USC, NASA send fungi to space for drug research

Researchers at USC and NASA’s Jet Propulsion Lab are working toward observing the growth of fungi in space that could help create useful drugs in the future.

Clay Wang, a professor of pharmacology, pharmaceutical sciences and chemistry at the USC School of Pharmacy and the USC Dornsife College of Letters, Arts and Sciences, said the team wants to examine how the organisms behave in the new environment.

“In this project we’re utilizing the space station to understand how microorganisms, specifically fungi react to space conditions. And we are interested to see whether we can find new drugs from them,” Wang said.

According to studies, the vast majority of molecules that fungi can produce remain undiscovered. The study is specifically based on the fungus Aspergillus nidulans. The space station will be used to understand the growth, gene expression and physiological responses of these organisms and compare them to earth. In most cases, the mechanisms to make these drugs are not turned on, and these organisms make drugs only when they have to. The space condition is used to test how the organisms behave under the stressful environment of the International Space Station.

Fungi have the potential to produce many substances that could be useful for drugs, such as penicillin, but in most cases they are not produced. There is potential to find new molecules produced by these organisms when they grow on the space station.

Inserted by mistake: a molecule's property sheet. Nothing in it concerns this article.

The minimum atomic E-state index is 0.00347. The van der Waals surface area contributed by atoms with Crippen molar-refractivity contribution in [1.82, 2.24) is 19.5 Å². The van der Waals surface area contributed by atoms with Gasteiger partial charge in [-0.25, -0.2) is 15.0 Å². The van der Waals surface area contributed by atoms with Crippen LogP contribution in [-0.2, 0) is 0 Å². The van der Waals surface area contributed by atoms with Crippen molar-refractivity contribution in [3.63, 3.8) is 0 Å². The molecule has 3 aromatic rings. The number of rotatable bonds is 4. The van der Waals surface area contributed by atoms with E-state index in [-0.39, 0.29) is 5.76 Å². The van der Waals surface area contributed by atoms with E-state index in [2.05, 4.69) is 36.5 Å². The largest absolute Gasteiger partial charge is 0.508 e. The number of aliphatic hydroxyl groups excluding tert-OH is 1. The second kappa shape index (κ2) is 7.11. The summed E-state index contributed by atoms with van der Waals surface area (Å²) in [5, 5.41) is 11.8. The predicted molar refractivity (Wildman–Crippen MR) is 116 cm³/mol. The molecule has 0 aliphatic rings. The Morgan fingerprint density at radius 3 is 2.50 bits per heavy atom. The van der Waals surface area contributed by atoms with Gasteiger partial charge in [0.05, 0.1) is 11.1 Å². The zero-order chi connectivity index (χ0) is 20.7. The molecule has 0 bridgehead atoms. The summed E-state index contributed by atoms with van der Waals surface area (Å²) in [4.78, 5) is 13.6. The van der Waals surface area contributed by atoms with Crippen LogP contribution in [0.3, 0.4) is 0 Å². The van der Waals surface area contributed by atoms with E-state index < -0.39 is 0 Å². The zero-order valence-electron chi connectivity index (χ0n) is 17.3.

“We are going study how these microorganisms behave and also its gene expression,” Wang said. “If we can figure out whether they are being made more on the space station and what are the switches to make more, we can repeat that on Earth. Once we know what the genes are, we can genetically modify them on earth so we will be able to make drugs in large amounts and bring down their costs.”

This project originated in NASA’s space biology division and NASA provided the grant to USC. This research mission, called Micro-10, examines the effects of space conditions on fungal cells and seeks to understand the changes in the types of molecules that these cells produce as a response to different conditions.

Kasthuri Venkateswaran, a scientist at NASA’s JPL, was the main collaborator with Wang in this research. Two members of Wang’s research team, Jillian Rohmsdahl and Adriana Blachowicz are graduate students at USC.

Wang stressed how crucial the work of Rohmsdahl and Blachowicz has been to this experiment.

“I think it’s important to highlight the graduate students who are the main drivers on this project and the opportunities here at USC to be able to do things,” Wang said. “It is a very exciting point that School of Pharmacy is now doing space research. It was a very good collaboration with NASA and Dr. Venkat because he gave his expertise, but we at USC gave the pharmaceutical science expertise.”

The samples of the organisms have been provided to NASA by Wang and his team. The first attempt of the space launch of the samples Friday.